Captain Tate, who was the manager of Howard Smith Shipping said, 'Maybe you could bring up with the senators that whenever there are Australian ships we ask the question: are you going to make these people pay tax?' All the shipowners look out the window. They do not pay any tax. That is the basis of why they are so competitive and why the Australian ship owner cannot compete against them. It is because they are a tax free zone. So it is not just about security. It is also about economic security. On my last perusal of the fiscal problem it looks like we have a few taxation problems, and we are looking to ameliorate them.

Senator RICE: With these ships, whether they are on temporary licences doing coastal shipping or whether they are international ships in Australian waters, what are the Australian environmental standards and labour standards that they should be complying with?

Mr Crumlin : Basically International Maritime Organization minimums and ILO minimums. But, again, that is—

Senator RICE: How do they compare with Australian standards?

Mr Crumlin : The reason they are Filipino, Indian and Ukrainian seafarers is that they are cheap. They do not have the same training. It is very minimal training. They do not have the same risk mitigation. They do not have the same approach that we have in this country, because we are a developed country. If you go to Manila and look at the trucks and trains going backwards and forwards and then have a look at our trucks and trains it is a comparable analysis between shipping there and shipping here. We have a more highly regulated approach to safety, higher community standards and higher community expectations than they have in Manila. That is not to say that I am being critical in any way of their national development programs. But it is pretty horrifying when you see some of the things that are going on, for example, on motorbikes, where people are commuting backwards and forwards in the streets of Manila or Mumbai. That could not happen in Australia. Those standards in shipping could not happen under Australian regulation but do happen on those ships because we do not regulate them.

Senator RICE: Even though they are in Australian waters and are going in and out of Australian ports they do not have to meet the Australian—

Mr Crumlin : They are regulated by Liberian standards, with some minimums set by the IMO and the MLC, which are far, far, far below what our community expectations are.

CHAIR: You said $9 billion in taxation? We sat here yesterday listening to some of the crappiest arguments on taxation and taxation avoidance, and we are talking $9 billion and we do not even follow it up.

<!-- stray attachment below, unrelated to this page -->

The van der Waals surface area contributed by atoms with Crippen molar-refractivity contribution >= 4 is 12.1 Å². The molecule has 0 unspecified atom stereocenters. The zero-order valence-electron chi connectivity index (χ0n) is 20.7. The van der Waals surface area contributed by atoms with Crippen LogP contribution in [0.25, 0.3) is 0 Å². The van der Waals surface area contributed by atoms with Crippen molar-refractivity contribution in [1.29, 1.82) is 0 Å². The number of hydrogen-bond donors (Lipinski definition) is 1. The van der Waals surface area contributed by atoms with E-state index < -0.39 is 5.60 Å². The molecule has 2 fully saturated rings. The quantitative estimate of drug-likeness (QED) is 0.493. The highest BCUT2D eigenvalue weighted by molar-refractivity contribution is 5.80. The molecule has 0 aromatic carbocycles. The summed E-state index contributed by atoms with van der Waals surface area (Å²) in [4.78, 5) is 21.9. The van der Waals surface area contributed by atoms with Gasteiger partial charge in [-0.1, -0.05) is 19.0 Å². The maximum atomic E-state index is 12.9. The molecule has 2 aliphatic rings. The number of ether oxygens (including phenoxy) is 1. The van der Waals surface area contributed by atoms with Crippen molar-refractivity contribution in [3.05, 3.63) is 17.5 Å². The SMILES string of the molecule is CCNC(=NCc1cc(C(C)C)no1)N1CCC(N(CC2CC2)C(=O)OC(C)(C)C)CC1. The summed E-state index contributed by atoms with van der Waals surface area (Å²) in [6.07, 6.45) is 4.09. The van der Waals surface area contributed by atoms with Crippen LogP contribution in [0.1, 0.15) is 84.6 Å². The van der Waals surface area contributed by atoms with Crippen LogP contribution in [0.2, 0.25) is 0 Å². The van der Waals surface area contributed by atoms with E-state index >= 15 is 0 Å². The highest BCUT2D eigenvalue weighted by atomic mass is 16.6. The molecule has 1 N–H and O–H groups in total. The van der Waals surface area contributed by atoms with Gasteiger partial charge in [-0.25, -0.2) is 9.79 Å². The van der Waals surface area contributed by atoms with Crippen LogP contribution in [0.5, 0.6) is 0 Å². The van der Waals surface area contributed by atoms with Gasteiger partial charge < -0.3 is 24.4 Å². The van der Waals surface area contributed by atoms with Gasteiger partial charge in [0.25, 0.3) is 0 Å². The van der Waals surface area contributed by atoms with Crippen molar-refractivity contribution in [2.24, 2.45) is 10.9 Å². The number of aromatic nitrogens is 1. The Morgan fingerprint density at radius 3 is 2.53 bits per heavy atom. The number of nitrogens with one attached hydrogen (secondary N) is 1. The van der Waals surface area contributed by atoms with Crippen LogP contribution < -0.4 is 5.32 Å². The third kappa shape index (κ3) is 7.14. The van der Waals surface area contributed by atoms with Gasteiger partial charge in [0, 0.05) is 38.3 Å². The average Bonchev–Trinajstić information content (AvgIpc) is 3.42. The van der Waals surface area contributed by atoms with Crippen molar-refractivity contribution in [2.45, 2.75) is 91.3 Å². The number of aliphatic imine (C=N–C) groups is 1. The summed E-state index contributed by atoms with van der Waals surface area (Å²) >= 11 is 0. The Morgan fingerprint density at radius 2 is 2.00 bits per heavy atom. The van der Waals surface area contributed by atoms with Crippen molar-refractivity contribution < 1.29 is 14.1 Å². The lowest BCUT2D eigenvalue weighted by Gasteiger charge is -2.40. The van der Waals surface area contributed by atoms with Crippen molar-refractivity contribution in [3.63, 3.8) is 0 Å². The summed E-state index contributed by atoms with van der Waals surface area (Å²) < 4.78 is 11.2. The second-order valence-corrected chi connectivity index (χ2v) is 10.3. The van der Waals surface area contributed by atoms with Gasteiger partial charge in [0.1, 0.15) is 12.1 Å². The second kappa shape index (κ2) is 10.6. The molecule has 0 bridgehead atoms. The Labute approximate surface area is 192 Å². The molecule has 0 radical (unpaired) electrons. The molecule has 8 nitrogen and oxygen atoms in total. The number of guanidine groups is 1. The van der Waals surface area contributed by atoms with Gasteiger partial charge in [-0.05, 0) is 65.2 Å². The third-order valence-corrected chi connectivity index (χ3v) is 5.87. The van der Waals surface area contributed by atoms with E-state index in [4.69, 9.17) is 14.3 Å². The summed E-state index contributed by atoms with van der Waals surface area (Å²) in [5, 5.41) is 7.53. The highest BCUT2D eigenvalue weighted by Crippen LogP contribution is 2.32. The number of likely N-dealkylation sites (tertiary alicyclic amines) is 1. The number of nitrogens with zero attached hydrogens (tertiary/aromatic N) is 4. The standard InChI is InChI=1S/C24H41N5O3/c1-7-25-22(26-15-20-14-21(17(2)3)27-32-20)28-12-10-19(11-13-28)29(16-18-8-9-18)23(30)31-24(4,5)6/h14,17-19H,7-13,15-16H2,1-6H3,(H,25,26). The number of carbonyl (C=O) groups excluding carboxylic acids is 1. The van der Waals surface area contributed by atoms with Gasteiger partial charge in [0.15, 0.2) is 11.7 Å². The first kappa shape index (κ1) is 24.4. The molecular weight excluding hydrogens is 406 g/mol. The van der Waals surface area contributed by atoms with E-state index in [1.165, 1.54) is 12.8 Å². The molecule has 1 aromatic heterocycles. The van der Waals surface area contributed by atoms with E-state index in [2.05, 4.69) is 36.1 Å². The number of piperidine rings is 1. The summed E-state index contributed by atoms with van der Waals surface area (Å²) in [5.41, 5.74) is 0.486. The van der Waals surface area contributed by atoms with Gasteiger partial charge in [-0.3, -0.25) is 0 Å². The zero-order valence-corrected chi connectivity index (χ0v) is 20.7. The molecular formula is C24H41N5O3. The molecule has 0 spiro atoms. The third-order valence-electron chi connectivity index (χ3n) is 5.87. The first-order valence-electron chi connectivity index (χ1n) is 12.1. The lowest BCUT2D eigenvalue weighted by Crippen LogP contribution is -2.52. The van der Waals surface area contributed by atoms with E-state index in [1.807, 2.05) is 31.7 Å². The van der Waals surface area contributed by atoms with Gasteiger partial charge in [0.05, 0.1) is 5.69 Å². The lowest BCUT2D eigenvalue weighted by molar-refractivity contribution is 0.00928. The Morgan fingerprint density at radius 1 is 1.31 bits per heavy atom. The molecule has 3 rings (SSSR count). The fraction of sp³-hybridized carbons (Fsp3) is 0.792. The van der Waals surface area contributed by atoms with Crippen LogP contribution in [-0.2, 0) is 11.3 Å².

Senator RICE: I want to get a feel for the international shipping task of international ships coming into Australia. If we had stronger regulation in Australian shipping they would continue. What is the scale of our international task compared with, say, what the coastal shipping task has been or could be?

Mr Crumlin: It is enormous. It depends. We are going through a cycle of low manufacturing in this country, so there are fewer coastal ships. If we get back to a situation where we have a more ebullient approach to whatever the industries are, there will be more ships. What is happening in Europe and the US is that they are moving to short sea shipping, because it is very economically and environmentally friendly and a very safe way, because you do not have to repair roads and rail and there is no capital infrastructure. So you have little ships going into big hubs and then those hubs are taking the cargo away overseas. It is a very efficient way to have domestic transport sectors.

Coastal shipping comes and goes, but it is the only area in which we can build our skills. All of those ships coming into and out of Port Hedland or the Great Barrier Reef need pilots. A lot of those pilots have to be master mariners. All of those people checking the regulation and the environment have to be seagoing engineers. Where are these skills going to come from? From the time my father went to sea and started doing his tickets it took him 10 years of tertiary education and experience before he became a foreign-going master. You need to be on a ship for five or six of those 10 years having your active training program. How are we going to regulate our economy with those maritime skills if we have not got some semblance of an industry that employs Australians. That is one of the reasons Senator Heffernan's government supported the international shipping that would have Australian officers on some of those international ships registered in Australia.